Theater was where I first encountered homosexuality. I found gay people to be "fun" felt I knew why they were called "gay." I read about sex when I was a kid (my parents were pretty open about it), and knew what homosexuality was, and I knew it was joked about on Benny Hill, Monty Python, and Dr. Demento. But me being IN theater, and loving it from age 12 to 15, might have raised their eyebrows. Then my friend Neal got me into musicals, and I love me some good musicals. When I left theater, I went right into fandom where homosexuality was as normal as it was in theater. I mostly hung out with girls, my best friend was a girl, and I never dated. My taste in music was a lot of new wave, which had a lot of sexually ambiguous people.
When I was 15 or 16, my parents got me a nudie calendar. This stuck me as odd and awkward. I never put it up, because it was a little embarrassing. But now that I look back on it, it may have been a test. I probably failed. My mother never saw me get married or have a child. She may have died thinking she had a gay son. Eh. I doubt she would have cared if I was gay and came out of the closet screaming showtunes in a pastel dress shirt tied at the stomach. She would have probably tried to turn me onto Julio Iglesias.
Truth was, I never dated because I didn't feel like I could bring a girl home, and my life was FAR too complicated and tragic to date. I felt dating or being in a physical relationship was a vulnerability that could be exploited, so I didn't bother. I had a few opportunities, but never followed up on them. But I was heterosexual like nothing else. I did question my sexuality from time to time, and I still don't know what girls see in guys: they are bumpy, hairy, sloppy, and icky. Blecch.
When I was about 17, a "friend" tried to "pull a prank," buy telling people at Disclave I was not only gay, I was also looking to get laid. I got hit on by several guys before I got clued in on what happened. Luckily, all of the gay people were really good about it, although one poor fellow acted like I was going to beat him, he was so apologetic. This pretty much cemented my idea that gays were cool. Flaming gays, despite the drama, are pretty awesome on my list of favorite personality types. I got married, had a kid, and the only hangover from my effeminate ways was the desire to have a daughter after my son, but I ended up "adopting" two of my friend's daughters, so that worked, too.
In fandom over the years, I got to know quite a lot of gay people. I don't know how many, because I suspect that many are gay but it never comes up until they start dating someone of the opposite sex. It's just never been that big of a deal until recently, and I think it comes from being in the anime community more than the old sci-fi community. The issue is that homosexuality has always been a little blurred. I know some people who have tried bisexuality, only to end up in straight relationships. I have known some who started straight, and then got a third of the same sex involved. I know many who don't care what sex they have a relationship with, and don't identify with "orientation." "I'm not gay, but I'll sleep with someone of the same sex if they are attractive enough." No big deal. But the recent problem I have started to encounter is gender roles. But not for the "eeeughh!" factor some people think.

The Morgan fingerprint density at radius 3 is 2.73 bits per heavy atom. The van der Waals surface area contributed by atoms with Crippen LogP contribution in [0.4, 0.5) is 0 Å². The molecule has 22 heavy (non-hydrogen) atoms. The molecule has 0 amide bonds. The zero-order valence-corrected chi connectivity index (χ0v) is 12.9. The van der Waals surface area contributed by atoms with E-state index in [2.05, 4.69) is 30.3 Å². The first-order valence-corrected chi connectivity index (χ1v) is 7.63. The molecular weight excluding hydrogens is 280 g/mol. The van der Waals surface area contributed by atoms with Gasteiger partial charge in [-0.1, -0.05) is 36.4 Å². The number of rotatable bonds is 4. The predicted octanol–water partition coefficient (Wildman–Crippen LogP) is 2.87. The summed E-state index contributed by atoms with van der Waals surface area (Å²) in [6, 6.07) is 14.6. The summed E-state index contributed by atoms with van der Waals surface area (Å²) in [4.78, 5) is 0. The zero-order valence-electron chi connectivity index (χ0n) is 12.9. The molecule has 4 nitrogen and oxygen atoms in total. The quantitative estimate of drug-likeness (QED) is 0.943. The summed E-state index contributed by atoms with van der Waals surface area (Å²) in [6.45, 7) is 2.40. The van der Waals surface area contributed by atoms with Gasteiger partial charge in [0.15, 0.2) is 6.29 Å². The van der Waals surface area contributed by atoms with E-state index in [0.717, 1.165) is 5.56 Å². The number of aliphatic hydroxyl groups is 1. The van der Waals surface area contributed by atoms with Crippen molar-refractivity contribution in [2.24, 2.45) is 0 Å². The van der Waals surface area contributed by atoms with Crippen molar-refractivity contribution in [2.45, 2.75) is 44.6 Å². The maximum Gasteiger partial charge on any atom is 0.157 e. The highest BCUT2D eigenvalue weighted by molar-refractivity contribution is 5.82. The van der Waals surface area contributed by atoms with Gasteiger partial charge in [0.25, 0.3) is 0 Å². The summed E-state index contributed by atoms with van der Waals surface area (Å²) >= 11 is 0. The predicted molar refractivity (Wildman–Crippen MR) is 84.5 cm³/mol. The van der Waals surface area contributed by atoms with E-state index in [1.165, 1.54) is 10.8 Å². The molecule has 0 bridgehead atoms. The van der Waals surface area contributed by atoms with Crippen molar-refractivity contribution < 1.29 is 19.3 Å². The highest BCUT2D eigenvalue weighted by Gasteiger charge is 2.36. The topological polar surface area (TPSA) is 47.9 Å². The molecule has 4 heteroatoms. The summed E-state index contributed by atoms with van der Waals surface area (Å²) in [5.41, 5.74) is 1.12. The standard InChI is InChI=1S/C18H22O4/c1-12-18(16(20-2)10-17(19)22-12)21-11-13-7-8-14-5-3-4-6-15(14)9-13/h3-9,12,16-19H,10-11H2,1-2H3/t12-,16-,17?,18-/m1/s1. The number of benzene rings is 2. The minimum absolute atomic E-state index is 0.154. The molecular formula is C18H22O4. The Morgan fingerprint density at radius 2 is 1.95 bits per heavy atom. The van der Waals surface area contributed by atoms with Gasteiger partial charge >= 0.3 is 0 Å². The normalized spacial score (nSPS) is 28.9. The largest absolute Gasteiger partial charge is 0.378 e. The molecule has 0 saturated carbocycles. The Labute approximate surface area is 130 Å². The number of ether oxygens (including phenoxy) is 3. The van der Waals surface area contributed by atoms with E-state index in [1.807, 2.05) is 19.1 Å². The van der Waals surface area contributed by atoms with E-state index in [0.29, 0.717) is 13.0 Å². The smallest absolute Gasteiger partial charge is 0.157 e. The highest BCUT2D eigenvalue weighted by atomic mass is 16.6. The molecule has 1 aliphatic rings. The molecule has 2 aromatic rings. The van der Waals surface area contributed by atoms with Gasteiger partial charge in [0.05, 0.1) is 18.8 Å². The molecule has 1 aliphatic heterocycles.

I just want to know what pronoun you prefer. That's all. He or she? Sadly, despite several attempts by others to change this in the English language, there is no generally accepted proper set of pronouns for "neither he or she," except the generic "they" or the obscure-to-the-point-of-confusing, "co."
Like for instance, if you are a girl, who wants to be called "he," but wears girl's clothing and is girlish... I don't want to offend you by calling you she. But I'm going to forget. Also, when introducing you, I hate having to say, "This is Julie, he's a girl, but you must call him he/him because that's what he wants, even though he's bisexual and wears huge hoop skirts, makeup, long hair, and carries a cherry blossom parasol." I mean, once I learn your preference, I'm fine with it. I have known trans-gendered people for years, but that doesn't mean everyone has.
I have to say, I smile inside when I see a lot of teens doing this at anime cons. Despite the initial confusion, it's almost like gender in a role is really starting to become unimportant. People rarely care about hair color, for instance, like "nobody told me you were a blond... ew!" But this next generation of Internet savvy kids are really shaking the pillars of culture, and I welcome it.
Still... I apologize if I call you the wrong pronoun. I am 42, and a little out of date.